Last week Arthur Sulzberger, Jr., the publisher of the New York Times, fired the executive editor, Jill Abramson. He promoted her then deputy, Dean Baquet, to the top job. The facts behind the firing may eventually come out. It appears they involve a dispute between Abramson and Sulzberger over equal pay, and Baquet and Sulzberger's unhappiness with how Abramson went about trying to hire the Guardian's Janine Gibson to run the paper's digital operation as Baquet's editorial co-equal. Whatever the facts, the humiliation of Abramson's public firing has rightly produced a firestorm of criticism aimed at Sulzberger and the paper's unseemly and possibly discriminatory handling of internal management challenges.
Abramson was the first woman to lead the New York Times. Like many men in leadership positions, her management style has been described as brusque, autocratic, mercurial. She is also widely praised for her brilliance as a journalist and editor and for leading the paper's digital expansion and financial recovery. By contrast, sources have likewise described Bacquet as even-tempered and non-confrontational on the newsroom floor.
This narrative sounds remarkably similar to the storyline that evolved during the Democratic primary campaign when Senator Barack Obama and Senator Hillary Clinton fought for the top of the presidential ticket. In a 2008 debate, Obama turned to Hillary and said, "You're likeable enough, Hillary." Women can be exceptional leaders, the remark suggested, but they may well lose in their climb to the top if they cannot do so with a smile. To make the Obama-Clinton-Baquet-Abramson analogy a bit more explicit, Baquet, many Americans now know, is a light-skinned African-American man.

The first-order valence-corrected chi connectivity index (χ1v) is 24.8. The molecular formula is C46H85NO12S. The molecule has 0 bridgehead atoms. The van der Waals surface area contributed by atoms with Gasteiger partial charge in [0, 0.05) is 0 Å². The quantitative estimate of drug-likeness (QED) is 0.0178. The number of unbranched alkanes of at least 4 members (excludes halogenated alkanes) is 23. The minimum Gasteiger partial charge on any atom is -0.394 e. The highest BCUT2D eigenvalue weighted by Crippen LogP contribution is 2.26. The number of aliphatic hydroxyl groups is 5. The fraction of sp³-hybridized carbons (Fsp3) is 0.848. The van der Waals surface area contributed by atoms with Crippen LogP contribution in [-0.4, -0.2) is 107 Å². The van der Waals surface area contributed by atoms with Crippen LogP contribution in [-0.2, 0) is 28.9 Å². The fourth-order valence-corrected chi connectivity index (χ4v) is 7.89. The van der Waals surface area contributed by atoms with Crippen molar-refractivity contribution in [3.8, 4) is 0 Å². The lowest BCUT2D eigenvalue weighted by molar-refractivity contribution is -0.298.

Let's assume that Baquet's apparent ultimatum to Sulzberger--she goes or I go--was justified because of the lack of transparency in the Gibson hire. And let's assume too that Sulzberger did not fire Abramson because she hired a lawyer to help her achieve equal pay with her predecessor. We're still left with the sobering truth that women in American institutions must not only excel at their professions, but also, as Ann Friedman wrote in New York Magazine, "...(unlike men) they're expected to downplay their confidence in order to seem nonthreatening and likable -- or face professional consequences." This, "emotional labor," Friedman writes, "is the unwritten responsibility in every woman's job description."
The unfinished business of gender equality in the United States will surely get more attention if Hillary Clinton runs in the 2016 presidential election. For now, I am reminded of Brazil's 2010 election, when Dilma was widely criticized because she appeared neither likeable nor willing to squander energy on that "emotional labor." Whether Brazilians fire Dilma or promote her to a second term later this year, at least they can be sure that the issues, not the gender intangibles, will determine the electoral outcome.
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